Connacht 36 Stade Francais 9
Connacht produced the ideal result to open their European Champions Cup campaign, and in the end it was a comfortable victory over French powerhouse Stade Francais.
The margin of victory may have been surprising given Stade’s illustrious reputation, but Connacht’s young guns can take a bow.
"You can't but be pleased, " says Connacht coach Andy Friend. "A bonus point win, six tries to nil against a team like Stade, which is no easy feat, so it is a great way to start our Champions Cup.
“We talk as a team about being adaptable, and we needed to be this week because we had a lot of things thrown at us. But we were adaptable and we managed to get a good 23 out there.
“Some of the more familiar names were missing, but that is the beauty of what we have got at the moment. We have some really good depth, so to have that 23 to turn up and do that to a team like Stade makes it really pleasing.”
Andy Friend’s team led 19-9 at the break, before finishing with a flourish and another three tries. In comparison, Stade never crossed the whitewash once - which is a huge commendation for Connacht’s defensive effort.
“ We have a really good squad with respectful competition,” says Friend. “I am not surprised by the result, and that’s not arrogance. I didn’t think we managed to get the speed into the game we wanted, so I didn’t think it was a fast game, which makes me even prouder with the way we managed to win it.
“I knew if we could get a lot ball movement, and move them around they would have struggled, but we didn’t actually have that so we needed to find another way so really pleased we got six and they didn’t get any.”
The French visitors came to play, and for the opening 40 minutes, their muscle and power troubled Connacht, but they had little else in their repertoire outside their maul and scrum prowess, except the superb skills of fullback Telusa Veainui.
The home side opened the scoring after 11 minutes, taking advantage of French indiscipline to kick for touch. Cian Prendergast did the business in the line-out, as he did all day, before Carty sent the ball out through Arnold and Bolton. The young South African almost made it across the line, but Caolan Blade was there in support to finish, and Carty adding the extras.
However the French scrum, as expected, proved one of their weapons, and by the 14th minute it provided the visitors with their opening points when outhalf Nicolas Sanchez opted to kick the penalty, narrowing the scores to 7-3. Another similar penalty was won minutes later and Sanchez delivered from halfway.
Connacht, however, carved opportunities through Stade’s indiscipline, but converting it into points points proved more difficult, despite dominating both territory and possession. It was not until the 27th minute they made it count and once again it was Prendergast at the tail who secured the line-out as they set up yards from the line, and eventually Carty sent the perfect pass to a waiting Porch who finished off for a 12-6 lead.
The first half dominance was completed with a third try, once again Connacht opting for a lineout and maul form a penalty to touch. With Blade and Arnold making inroads, Carty produced a looping pass for a waiting Alex Wootton who touched down. Carty's conversion gave the home side a 19-6 half-time lead.
The pace was dictated in the second half by the visitors who tried to bully Connacht off the park, but Friend’s squad once against proved their resilience. Stade’s only reward was a 47th minute penalty from Sanchez in 20 minute period during which the game stuttered.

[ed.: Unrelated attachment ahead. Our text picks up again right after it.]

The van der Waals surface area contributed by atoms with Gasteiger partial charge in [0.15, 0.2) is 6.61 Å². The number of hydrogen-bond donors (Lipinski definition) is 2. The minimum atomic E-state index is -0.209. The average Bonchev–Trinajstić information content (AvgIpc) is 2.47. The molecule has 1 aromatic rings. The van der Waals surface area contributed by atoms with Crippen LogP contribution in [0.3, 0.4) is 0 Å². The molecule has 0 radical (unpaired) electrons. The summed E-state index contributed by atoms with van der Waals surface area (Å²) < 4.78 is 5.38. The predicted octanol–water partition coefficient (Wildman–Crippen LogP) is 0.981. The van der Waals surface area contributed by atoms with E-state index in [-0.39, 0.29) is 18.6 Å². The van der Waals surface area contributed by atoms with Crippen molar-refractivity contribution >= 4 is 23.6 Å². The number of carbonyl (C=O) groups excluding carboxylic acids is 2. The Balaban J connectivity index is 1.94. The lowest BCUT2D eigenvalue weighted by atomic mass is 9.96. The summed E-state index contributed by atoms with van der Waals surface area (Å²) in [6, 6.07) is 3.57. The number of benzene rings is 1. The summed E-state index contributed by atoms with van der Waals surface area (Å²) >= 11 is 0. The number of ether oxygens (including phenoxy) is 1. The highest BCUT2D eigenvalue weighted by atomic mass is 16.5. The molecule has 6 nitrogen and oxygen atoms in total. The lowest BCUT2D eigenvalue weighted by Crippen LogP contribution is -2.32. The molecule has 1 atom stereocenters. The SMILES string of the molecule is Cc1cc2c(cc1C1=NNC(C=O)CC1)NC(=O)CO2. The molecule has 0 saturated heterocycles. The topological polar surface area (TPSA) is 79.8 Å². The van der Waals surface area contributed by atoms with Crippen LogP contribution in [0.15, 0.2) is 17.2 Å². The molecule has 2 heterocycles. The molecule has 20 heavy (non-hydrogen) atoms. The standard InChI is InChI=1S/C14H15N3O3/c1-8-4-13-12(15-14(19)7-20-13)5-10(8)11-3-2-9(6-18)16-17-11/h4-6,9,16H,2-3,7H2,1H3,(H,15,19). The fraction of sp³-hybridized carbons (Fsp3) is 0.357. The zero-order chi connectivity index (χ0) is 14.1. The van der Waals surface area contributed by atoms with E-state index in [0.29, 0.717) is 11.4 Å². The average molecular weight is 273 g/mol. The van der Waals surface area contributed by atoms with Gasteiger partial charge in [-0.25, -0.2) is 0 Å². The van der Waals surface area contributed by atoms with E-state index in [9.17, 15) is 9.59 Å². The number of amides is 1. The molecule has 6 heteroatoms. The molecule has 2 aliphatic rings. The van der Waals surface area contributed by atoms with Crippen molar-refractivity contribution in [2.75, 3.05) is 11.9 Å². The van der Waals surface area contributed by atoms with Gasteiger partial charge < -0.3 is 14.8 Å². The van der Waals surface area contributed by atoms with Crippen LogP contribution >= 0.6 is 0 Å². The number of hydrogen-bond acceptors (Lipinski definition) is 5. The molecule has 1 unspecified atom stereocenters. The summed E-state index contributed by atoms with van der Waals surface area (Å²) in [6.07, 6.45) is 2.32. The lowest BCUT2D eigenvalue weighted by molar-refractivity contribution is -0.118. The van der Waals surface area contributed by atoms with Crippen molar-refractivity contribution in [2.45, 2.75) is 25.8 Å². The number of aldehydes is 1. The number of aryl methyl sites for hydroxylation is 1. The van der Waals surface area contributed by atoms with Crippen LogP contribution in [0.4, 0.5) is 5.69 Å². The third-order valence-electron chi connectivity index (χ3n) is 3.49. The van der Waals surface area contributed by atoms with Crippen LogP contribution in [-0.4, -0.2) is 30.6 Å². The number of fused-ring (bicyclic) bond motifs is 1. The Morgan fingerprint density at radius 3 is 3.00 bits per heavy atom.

Connacht, however, regained their dominance, but got no change. On two occasions they came close to scoring. On the first occasion Carty’s pinpoint cross-field kick for Wootton was well read by the opposition and well marshalled. Nor did they get anywhere from an attempted maul. Both sides were guilty of handling errors, with some of Connacht’s option-taking denying them headway.
Eventually the Connacht bench added impetus to the home side's cause, and they made the breakthrough on 69 minutes to bag the bonus point fourth try. Replacement scrumhalf Kieran Marmion was instrumental with a delicate chip and Eoghan Masterson finish off.
Connacht went on to score two more tries against a dispirited French outfit. From a series of drives on the line involving Jack Aungier, Jarrad Butler, and Porch, Marmion found Kilgallen on the short side who finished with aplomb. The superior Connacht fitness provided a last try scoring effort, the athletic Cian Prendergast crossing for his first try for Connacht and his first start in European rugby.
Eight years since staging a giant-killing over Toulouse, this will be another monumental victory in Connacht’s European odyssey.
Scoring Sequence – 10 mins: Blade try, Carty con 7-0; 14: Sanchez pen 7-3; 17: Sanchez pen 7-6; 27: Porch try, 12-6; 40: Wootton try, Carty con 19-6; Half-time 19-6; 47: Sanchez pen 19-9; 69: Masterson try, Carty con 26-9; 72: Kilgallen try 31-9; 80: Prendergast try 36-9.
Connacht: O McNulty; A Wootton, S Bolton, S Arnold, J Porch; J Carty (capt), C Blade; M Burke, S Delahunt, D Robertson McCoy; O Dowling, N Murray; C Prendergast, C Oliver, J Butler.
Replacements: J Duggan for Burke (25 mins), D Heffernan for Delahunt (45, J Aungier for Robertson-McCoy; E Masterson for Dowling (both 55), D Kilgillen for Bolton (61), K Marmion for Blade (65), C Fitzgerald for Carty, S Masterson for Murray (both 71).
Stade Francais: T Veainu; P Champ, A Arrate, L Barre, L Etien; N Sanchez, J Hall; Q Bethune, T Latu, N Roelofse; M De Giovanni, J van der Mescht; M Kremer, C Francoz, T Gray (capt).
Replacements: P Gabrillagues for Van der Mescht (46-55), L Da Silva for Latu, L Godener for Gray, P Alo Emile for Roelofse (all 60), P Gabrillagues for Kremer (62), W Percillier for Hall (65), A Lapegue for Etien (70), G Wolf for Arrate (73).
Referee: Luke Pearce (Eng).